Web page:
Synopses & Reviews
Reminiscent of Christopher Moore's Fluke and Neil Gaiman's American Gods, this slightly fantastical tale is told from the perspective of ever reluctant Orange Whippey, the story of his involvement in the comically unnecessary Whale Network unfolds as rival whaling factions, Korean smugglers/ultra tourists/storytellers, and a privacy advocating talking head all do their best to keep him from doing what he would ultimately prefer to do: Nothing. Set on the tiny, fictional island of Bismuth, it moves at a languid pace as Orange is dragged, far too often, to writhing lagoons, rusted ship hulks, hellish saunas, and private islands, creating a subtly farcical, always absurd setting for numerous misadventures.
"This delightfully loopy debut combines Down East deadpan with elements of Nordic mythology and Pynchonesque pyrotechnics in following the misadventures of Orange Whippey on and around the North Atlantic island of Bismuth. Ericson's Maine coastal setting lies at the edge of the surreal, where whaling interests scheme to control a network of tech-savvy whales that could bring humanity closer together. Pursuing this literary McGuffin, Orange teams up with a pair of shadowy Koreans steeped in the lore of mythical whaling rivals. It's not plot that carries this novel but Ericson's funny if occasionally overstuffed prose. For instance, the origins of Estonindian 'black metal dub' music are thusly explained: 'If Francis Scott Key had been a ninth-century raider whose head was still throbbing and clanging from an ax-blow to the helmet, standing with one hand braced on the dragon prow of his longship watching his enemies' tarred warships burning in an uncanny blue bituminous haze, while unseen galley slaves chanting the stroke rumbled the ship from below, he may have closed his eyes, thought of Ragnarok, and composed an anthem like this.' Lines like these and hilarious set pieces subjugate the narrative to the author's fanciful notions, resulting in a genial tale that meanders like an errant, stoned humpback. (Sept. 20)" Publishers Weekly Copyright PWxyz, LLC. All rights reserved.
"Orange himself reads like Pynchon's Doc Sportello. Add a splash of Douglas Adams's Hitchhiker's Guide to the Galaxy, too....A superbly crafted mixture of humor and observations of modern life, a combination of barely-noticeable detective fiction and magical realism, something uniquely its own and, in the end, a truly good read. Swell is a fantastic novel." Line Zero
"A raucous roller-coaster ride . . . the writer deconstructs all things New England to hilarious effect. Ericson's tale reveals strong flavors of Tom Robbins, but there is also a splash of Douglas Adams in The Hitchhiker's Guide to the Galaxy. Just sit back and enjoy the long strange trip." Shelf Awareness
tells the saga of non-hero Orange Whippey as he trips his way across the small island of Bismuth.
When Orange finds himself stranded on a gull-infested rock in need of rescue, his nemesis Mr. Lucy and his dull-minded son Donny offer to pick him up in exchange for a day's work. Instead, Orange is thrown into a maritime adventure where Korean tourists with a knack for storytelling turn out to be smugglers, rival whaling factions rule the waters and reignite old divisions from the Northern Indian countries of Europe, and a mystery is set in motion involving a secretive gift gone missing. His friends Snoori — a Finlindian whale herder who used to be married to a bear — and Waldena — an Estonindian harpoonist and Thor cult priestess—do their best to find the gift before anyone else does. And they keep Orange from doing exactly what he'd like to do. Nothing.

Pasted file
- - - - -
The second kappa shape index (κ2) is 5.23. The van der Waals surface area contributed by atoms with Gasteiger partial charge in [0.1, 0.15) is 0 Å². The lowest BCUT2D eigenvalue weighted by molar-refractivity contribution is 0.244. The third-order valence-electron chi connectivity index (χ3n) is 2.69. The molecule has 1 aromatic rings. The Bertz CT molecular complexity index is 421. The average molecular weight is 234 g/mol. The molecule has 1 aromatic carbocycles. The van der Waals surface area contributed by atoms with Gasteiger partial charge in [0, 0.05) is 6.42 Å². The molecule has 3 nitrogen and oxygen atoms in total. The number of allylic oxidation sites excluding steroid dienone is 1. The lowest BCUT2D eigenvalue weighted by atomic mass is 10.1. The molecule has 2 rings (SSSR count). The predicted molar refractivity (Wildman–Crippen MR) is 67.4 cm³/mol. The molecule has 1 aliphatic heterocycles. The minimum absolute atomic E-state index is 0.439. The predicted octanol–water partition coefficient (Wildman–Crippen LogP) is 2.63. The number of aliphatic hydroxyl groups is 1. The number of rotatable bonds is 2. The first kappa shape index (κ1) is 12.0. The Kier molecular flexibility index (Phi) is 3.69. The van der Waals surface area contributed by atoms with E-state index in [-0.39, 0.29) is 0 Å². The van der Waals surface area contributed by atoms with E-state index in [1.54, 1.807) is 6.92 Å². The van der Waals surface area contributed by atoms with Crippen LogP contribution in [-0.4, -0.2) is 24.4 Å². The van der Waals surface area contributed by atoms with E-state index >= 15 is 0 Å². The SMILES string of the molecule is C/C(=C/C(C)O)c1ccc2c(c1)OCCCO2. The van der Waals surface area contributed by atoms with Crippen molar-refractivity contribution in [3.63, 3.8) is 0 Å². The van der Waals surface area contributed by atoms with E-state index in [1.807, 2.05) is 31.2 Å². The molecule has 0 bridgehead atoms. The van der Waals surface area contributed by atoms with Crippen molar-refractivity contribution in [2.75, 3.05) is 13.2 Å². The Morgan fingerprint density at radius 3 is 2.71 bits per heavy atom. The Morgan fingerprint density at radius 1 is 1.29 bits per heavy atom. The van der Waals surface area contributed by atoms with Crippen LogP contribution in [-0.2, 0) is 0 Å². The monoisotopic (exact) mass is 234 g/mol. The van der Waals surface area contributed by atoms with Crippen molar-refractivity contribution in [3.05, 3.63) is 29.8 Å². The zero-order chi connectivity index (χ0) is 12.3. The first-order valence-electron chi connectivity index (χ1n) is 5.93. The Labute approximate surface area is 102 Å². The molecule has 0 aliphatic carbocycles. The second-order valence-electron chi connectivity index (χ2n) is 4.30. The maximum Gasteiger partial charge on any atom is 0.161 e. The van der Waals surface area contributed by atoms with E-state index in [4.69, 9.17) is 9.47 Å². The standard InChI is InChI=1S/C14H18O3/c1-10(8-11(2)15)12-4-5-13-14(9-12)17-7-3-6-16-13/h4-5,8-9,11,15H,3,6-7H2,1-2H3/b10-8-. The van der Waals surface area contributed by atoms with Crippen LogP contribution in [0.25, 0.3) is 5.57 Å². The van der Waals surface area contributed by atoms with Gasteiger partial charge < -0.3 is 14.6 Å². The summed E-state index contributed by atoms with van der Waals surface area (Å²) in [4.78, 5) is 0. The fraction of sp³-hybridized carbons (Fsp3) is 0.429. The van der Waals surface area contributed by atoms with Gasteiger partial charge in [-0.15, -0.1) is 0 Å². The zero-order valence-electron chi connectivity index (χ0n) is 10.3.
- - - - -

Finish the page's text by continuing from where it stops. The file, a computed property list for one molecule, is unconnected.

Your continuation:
Off the coast of a tiny island a mysterious package goes missing.
Rival whaling factions reignite an ancient feud when their paths cross.
Korean smugglers want to open a bed and breakfast.
A privacy expert sets in motion her plan to create a cell phone network using migrating whales....
And Orange Whippey doesn't like any of it.
About the Author
Corwin Ericson is an MFA graduate of UMass Amherst and the former managing editor of the Massachusetts Review. His fiction has appeared in Harper's, The Believer, jubilat, and Fence. Swell is his first novel.
Table of Contents
Chapter One – Stranded and Conscripted Chapter two – Smugglers on the Polk Chapter Three – Seagum Chapter Four – The Angie Baby Chapter Five – The Tender and the Hammer Maiden Chapter Six – Oysters in the Topsoil Chapter Seven – Waldena, the Estonindian Chapter Eight – A Special Terror in Ely Pond Chapter Nine – Mission Statement Chapter Ten – Gaeity Chapter Eleven – The Sauna Chapter Twelve – Up Late with Mineola Chapter Thirteen – In Bed with the Bear Groom Chapter Fourteen – The Yankee Circumciser Chapter Fifteen – Winslow Homer and the Price of Tartar Sauce Chapter Sixteen – A Twelve Pack and the Lucky Lady Chapter Seventeen – Waldena in Balsam and Hashish Chapter Eighteen – Field Trip to a Dead Whale Chapter Nineteen – Castaways Chapter Twenty – New Friends on the Princess Pea Chapter Twenty-one – The Indian Boys Reformatory, a True Story Chapter Twenty-Two – BBQ Squid Chapter Twenty-Three – Donald Slips a Mickey Chapter Twenty-Four – Brief Redemption Chapter Twenty-Five – Sampo in the Shed Chapter Twenty-Six – Reeled in Chapter Twenty-Seven – The Thing Chapter Twenty-Eight – The Double Shift Chapter Twenty-Nine – Provisioning for the Voyage Chapter Thirty – The Whale Network Chapter Thirty-One – A New Telephone Chapter Thirty-Two – The Wrong Whale -EPILOGUE- Part One: Life Preserver Part Two: Hyperborea